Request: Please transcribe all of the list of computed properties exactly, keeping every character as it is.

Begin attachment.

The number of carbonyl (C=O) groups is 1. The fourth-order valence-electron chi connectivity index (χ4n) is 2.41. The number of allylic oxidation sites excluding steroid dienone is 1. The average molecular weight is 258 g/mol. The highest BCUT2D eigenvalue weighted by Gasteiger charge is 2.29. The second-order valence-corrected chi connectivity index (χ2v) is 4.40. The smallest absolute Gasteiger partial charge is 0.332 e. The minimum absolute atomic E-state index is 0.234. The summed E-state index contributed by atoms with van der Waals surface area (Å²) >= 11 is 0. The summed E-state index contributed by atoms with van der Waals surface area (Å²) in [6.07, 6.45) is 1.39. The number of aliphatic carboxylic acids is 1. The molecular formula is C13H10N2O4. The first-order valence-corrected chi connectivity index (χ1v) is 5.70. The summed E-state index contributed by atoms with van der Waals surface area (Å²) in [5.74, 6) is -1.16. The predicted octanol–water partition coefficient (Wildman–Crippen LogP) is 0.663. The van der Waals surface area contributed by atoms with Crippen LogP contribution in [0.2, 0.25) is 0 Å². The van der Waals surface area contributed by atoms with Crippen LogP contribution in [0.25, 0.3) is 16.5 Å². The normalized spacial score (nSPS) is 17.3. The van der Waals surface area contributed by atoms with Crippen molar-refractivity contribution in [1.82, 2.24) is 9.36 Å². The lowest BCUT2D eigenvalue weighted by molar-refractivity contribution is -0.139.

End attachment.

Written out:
The number of carbonyl (C=O) groups is 1. The fourth-order valence-electron chi connectivity index (χ4n) is 2.41. The number of allylic oxidation sites excluding steroid dienone is 1. The average molecular weight is 258 g/mol. The highest BCUT2D eigenvalue weighted by Gasteiger charge is 2.29. The second-order valence-corrected chi connectivity index (χ2v) is 4.40. The smallest absolute Gasteiger partial charge is 0.332 e. The minimum absolute atomic E-state index is 0.234. The summed E-state index contributed by atoms with van der Waals surface area (Å²) >= 11 is 0. The summed E-state index contributed by atoms with van der Waals surface area (Å²) in [6.07, 6.45) is 1.39. The number of aliphatic carboxylic acids is 1. The molecular formula is C13H10N2O4. The first-order valence-corrected chi connectivity index (χ1v) is 5.70. The summed E-state index contributed by atoms with van der Waals surface area (Å²) in [5.74, 6) is -1.16. The predicted octanol–water partition coefficient (Wildman–Crippen LogP) is 0.663. The van der Waals surface area contributed by atoms with Crippen LogP contribution in [0.2, 0.25) is 0 Å². The van der Waals surface area contributed by atoms with Crippen LogP contribution in [0.25, 0.3) is 16.5 Å². The normalized spacial score (nSPS) is 17.3. The van der Waals surface area contributed by atoms with Crippen molar-refractivity contribution in [1.82, 2.24) is 9.36 Å². The lowest BCUT2D eigenvalue weighted by molar-refractivity contribution is -0.139.